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VT should be 5 - 7ml.kg (350 - 450 ml)
PaCO2 should be 6 - 8 kPa
PIP should be less than 30 cm H2O
The main exclusion to hypercapnoeic ventilation is in patients suspected of having sustained brain injury, when PaCO2 should be maintained at between 4.5 kPa and 5.5 kPa).
WHEN USING BIPAP, IT IS VERY EASY FOR TIDAL VOLUME & MINUTE VOLUME TO CHANGE.
RONE POSITION VENTILATION
In general patients will be turned prone for the night and returned to the supine position for the day.
If the patient needs defibrillation/countershock, get on with it using back paddle pushed under the patient. Ask yourself whether the arrest is because the patient was underventilated (tube kinked or fell out)
PROTOCOL FOR DECANNULATION: TRACHEOSTOMY
If the tracheostomy has been performed using the non-surgical percutaneous technique always assume that reinsertion of the tube will be difficult. The tube is placed between tracheal rings which may immediately take up their original anatomical shape (the rings close down like fingers in a tightly closed fist). In these circumstances, if there is doubt:
Make sure that the physio knows you are likely to decannulate.
You are not advised to decannulate in the small hours of the morning!
Do not start nasogastric feeding for at least 2 and preferably 4 hours; the larynx remains incompetent for quite long periods. You can probably guess this because the patient originally tolerated a trache-tube without coughing, and the hoarse voice indicates incomplete closure of the vocal cords, or leakage of air from the stoma.
PROTOCOL FOR TREATMENT OF PERSISTENT HYPOXAEMIA IN ACUTELY ILL PATIENTS
This protocol is aimed to assist management of patients suffering from ALI or ARDS. It assumes that mechanical causes of hypoxaemia have been excluded ie inadvertent endobronchial intubation, lobar collapse due to bronchial obstruction (sputum, foreign body), pneumothorax. It is sensible to exclude obvious problems with a chest X-ray and, if necessary, bronchoscopy. Every effort should be made to maintain PaO2 >9kPa and SpO2 >93%
For the purposes of this protocol, persistent hypoxaemia will be defined as a PaO2 of <8.5kPa, or a SpO2 of <91% for >12 hours when receiving an FIO2 of >0.6 (i.e. a PaO2/FIO2 ratio <14kPa).
Other indications are:
(a) PaO2 of <7.5kPa, or a SpO2 of <88% for >2 hours if breathing 85% oxygen
(b) inability to raise PaO2 above 8kPa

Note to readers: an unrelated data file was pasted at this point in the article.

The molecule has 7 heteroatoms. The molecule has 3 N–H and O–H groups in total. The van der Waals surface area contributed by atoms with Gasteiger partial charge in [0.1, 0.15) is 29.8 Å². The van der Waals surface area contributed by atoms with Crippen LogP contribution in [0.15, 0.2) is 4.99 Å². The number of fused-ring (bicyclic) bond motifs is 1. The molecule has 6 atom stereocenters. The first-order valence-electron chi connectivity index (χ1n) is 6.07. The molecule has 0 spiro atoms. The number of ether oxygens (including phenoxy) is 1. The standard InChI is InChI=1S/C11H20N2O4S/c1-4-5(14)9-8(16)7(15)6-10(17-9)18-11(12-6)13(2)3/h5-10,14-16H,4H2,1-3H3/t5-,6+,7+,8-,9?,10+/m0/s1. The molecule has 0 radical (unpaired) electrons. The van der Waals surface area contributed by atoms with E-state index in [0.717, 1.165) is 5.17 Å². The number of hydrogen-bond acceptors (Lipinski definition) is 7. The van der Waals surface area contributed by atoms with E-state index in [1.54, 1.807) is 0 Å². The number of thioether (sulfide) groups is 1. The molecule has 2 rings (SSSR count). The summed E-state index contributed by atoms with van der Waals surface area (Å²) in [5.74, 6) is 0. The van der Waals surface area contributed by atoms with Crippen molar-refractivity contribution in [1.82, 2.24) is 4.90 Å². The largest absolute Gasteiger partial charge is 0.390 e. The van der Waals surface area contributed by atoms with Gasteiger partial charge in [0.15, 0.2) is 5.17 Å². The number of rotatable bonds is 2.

Patients should already be receiving hypercapnoeic ventilation (PaCO2 >7.5 kPa) and low level EEP (5 cm H2O)
TREATMENT REGIMENS ARE:
PROTOCOL FOR BRONCHO-ALVEOLAR LAVAGE IN MECHANICALLY VENTILATED PATIENTS IN CRITICAL CARE
CHOICE OF AREA FOR BRONCHO-ALVEOLAR LAVAGE
Outside the Intensive Therapy Unit, broncho-alveolar lavage is performed on a single lung segment, usually the segment showing consolidation. Unfortunately, in the critically ill patient in the ITU, radiological evidence or clinical signs pointing to a particular area of interest are often lacking, and the segmental area to undergo lavage should be chosen at the time of fibreoptic bronchoscopy. Not uncommonly, however, there is no obvious area, and lavage should be performed in three different segments.
1) Prior to lavage (as for any bronchoscopy) the patient must be ventilated (pre-oxygenated) with 100% oxygen for at least 5 (and preferably 20) minutes.
2) The sealed suction unit etc must be replaced with a bronchoscope swivel adaptor.
3) Immediately prior to bronchoscopy, minute and tidal volume set up on the ventilator should be increased by 25% to accommodate the gas loss due to bronchoscopic suction and leakage around the swivel. In these circumstances, this is sensible practice even when the ventilator is pressure cycled.
4) The patient requires adequate sedation. If an oral tube is present, the patient will require a muscle relaxant, to prevent biting on the endotracheal tube/fibrescope: it is not usually possible to insert a bite guard. Sedation is best achieved with a benzodiazepine (midazolam or diazepam). Propofol may cause significant hypotension. An additional bolus of an opioid may be helpful.